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Lily of the Valley (Convallaria majalis) • Ian


Lily of the Valley (Convallaria majalis) is a popular garden plant, grown for its scented flowers and for its ground-covering abilities in shady locations. They have clusters of small, white, bell-shaped flowers that hang from a strong reedy stalk.

Many people do not realize how easy it is to grow Lily of the Valley indoors. Like paperwhites, Lily of the Valley can be grown in just 3 to 4 weeks indoors for much-needed middle of the winter fragrance, colour, and gardening enjoyment.

They do not need any cold treatment or special care - just plant them and enjoy the flowers in a couple of weeks´ time.

Plus, not only is growing Lily of the Valley indoors rewarding, but you can plant them up in 3-week intervals all winter and enjoy wonderfully fragrant flowers continually throughout the cold months.

Lilly of The Valley

Many people do not realize how easy it is to grow Lily of the Valley indoors. Like paperwhites, Lily of the Valley can be grown in just 3 to 4 weeks indoors for much-needed middle of the winter fragrance, colour, and gardening enjoyment.

They do not need any cold treatment or special care - just plant them and enjoy the flowers in a couple of weeks´ time.

Plus, not only is growing Lily of the Valley indoors rewarding, but you can plant them up in 3-week intervals all winter and enjoy wonderfully fragrant flowers continually throughout the cold months.

How to grow Lily of the Valley indoors:


1. Lily of the Valley (Convallaria majalis) come as dormant rhizomes also called "pips". When you purchase them each division should have at least one "pip" - a pinkish-white growing tip that looks like the eye of a potato.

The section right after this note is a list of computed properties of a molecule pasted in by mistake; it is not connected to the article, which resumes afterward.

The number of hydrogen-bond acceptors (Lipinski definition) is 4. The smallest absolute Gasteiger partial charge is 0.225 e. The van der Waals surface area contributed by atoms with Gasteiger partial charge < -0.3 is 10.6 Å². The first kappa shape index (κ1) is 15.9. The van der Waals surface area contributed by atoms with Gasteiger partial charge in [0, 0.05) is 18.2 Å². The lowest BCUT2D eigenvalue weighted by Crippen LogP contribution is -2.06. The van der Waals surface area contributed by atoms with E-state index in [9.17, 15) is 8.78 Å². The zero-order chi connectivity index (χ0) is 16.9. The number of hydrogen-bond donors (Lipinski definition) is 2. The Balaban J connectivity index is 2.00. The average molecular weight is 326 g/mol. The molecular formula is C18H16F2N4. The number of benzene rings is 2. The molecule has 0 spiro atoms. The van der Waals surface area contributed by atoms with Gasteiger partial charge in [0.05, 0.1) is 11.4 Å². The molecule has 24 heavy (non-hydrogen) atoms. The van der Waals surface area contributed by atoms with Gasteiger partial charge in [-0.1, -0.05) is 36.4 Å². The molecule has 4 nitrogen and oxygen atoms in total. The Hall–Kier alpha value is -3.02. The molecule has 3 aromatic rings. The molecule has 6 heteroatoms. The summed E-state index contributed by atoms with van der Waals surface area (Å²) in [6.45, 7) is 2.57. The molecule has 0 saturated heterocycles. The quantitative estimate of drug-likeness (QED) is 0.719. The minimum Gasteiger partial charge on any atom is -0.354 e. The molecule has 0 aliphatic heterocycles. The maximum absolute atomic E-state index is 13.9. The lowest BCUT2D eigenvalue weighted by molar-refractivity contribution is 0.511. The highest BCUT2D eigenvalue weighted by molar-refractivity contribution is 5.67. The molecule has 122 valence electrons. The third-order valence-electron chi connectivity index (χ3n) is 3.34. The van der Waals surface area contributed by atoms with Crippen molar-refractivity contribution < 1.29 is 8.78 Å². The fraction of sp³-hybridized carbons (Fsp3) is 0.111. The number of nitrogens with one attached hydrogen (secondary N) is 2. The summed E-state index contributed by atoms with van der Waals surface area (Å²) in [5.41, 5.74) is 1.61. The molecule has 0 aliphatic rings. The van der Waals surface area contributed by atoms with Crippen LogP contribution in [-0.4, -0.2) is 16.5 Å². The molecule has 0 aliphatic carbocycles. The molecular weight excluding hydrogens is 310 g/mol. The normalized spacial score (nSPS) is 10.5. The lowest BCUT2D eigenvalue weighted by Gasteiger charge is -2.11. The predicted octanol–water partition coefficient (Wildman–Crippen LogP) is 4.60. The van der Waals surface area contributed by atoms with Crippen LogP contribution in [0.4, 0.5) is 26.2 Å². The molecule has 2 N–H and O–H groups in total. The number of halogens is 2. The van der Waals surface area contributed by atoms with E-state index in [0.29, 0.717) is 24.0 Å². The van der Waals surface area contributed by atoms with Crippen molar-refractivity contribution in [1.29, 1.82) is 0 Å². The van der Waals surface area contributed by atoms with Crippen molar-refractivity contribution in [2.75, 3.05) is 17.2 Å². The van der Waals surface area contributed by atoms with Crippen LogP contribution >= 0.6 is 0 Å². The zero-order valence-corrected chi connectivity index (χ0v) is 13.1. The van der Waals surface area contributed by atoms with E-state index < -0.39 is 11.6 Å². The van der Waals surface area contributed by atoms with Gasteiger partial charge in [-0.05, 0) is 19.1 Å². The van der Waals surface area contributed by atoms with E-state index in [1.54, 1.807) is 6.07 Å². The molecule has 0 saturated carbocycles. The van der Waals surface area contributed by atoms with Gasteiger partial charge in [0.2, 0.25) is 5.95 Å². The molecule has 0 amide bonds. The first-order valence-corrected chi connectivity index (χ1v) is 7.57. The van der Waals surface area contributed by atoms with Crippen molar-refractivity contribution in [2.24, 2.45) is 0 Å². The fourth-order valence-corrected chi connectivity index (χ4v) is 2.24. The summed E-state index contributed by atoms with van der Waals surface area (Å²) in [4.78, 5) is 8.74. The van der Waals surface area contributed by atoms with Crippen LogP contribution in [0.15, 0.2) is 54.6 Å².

2. Find a container that is at least 3 inches (7.5 cm) or more deep. Add high quality planting medium that will hold moisture well, but dry out a bit in between waterings.

3. Before planting, soak your pips in lukewarm water for a couple of hours. Just take them out of their bag and put them in a bucket or your sink. The pips will absorb water and should swell a bit and become hard. They are now ready to start growing almost immediately.

4. Before planting them up, if your pips have roots, snip off the root tips by about a 1/2 inch (1.25 cm). This will activate the roots, encourage moisture uptake and jump start the growing process.

5. Planting your Lily of the Valley - Cover the roots with mix until just the tips of the pips show, and plant them about 1-1/2 inches (3.75 cm) apart.

6. After planting, water liberally, soaking the soil. The plants will start to push new growth very quickly, usually in just a week. Keep the soil evenly moist since Lily of the Valley grow so rapidly they need water to keep up the fast pace of growth.

7. Place your pot in a cool area, 16° to 18° C is ideal, and make sure it gets lots of indirect sunlight.

8. When the plants flower, feel free to cut them for bouquets; it will not hurt the plants.

9. After the plants have flowered, leave the foliage in place - do not cut it off. If you want, you can transplant the plants to a shady area outdoors when the weather is mild.

 

Lily of the Valley in the garden

Lilies of the Valley are easy to grow under most conditions, though they do best in partial shade. Once they are well rooted they will spread indefinitely by means of the underground rhizomes. They are an excellent ground cover that lasts until frost sets in.

Their outstanding feature is their sweet fragrance; their scent has even inspired perfumes. There may be a dozen or more blossoms per plant. The best way to appreciate the fragrance is to plant Lilies of the Valley along a walkway or in raised containers which you regularly pass by.

 

 

Once they are well established, they will form large clumps that need almost no care and live for many years.

Garden catalogues and nurseries will either sell a complete potted plant, or a package of pips, from which you can start new plants. Use the second alternative, pips, if possible, as they are much cheaper.

All parts of the plant, including the berries, are highly poisonous. If the plant is touched or handled, hands should be washed before doing anything else.

Marc Vijverberg

Marc Vijverberg and Gurli Jakobsen

638 180 284
659 880 444

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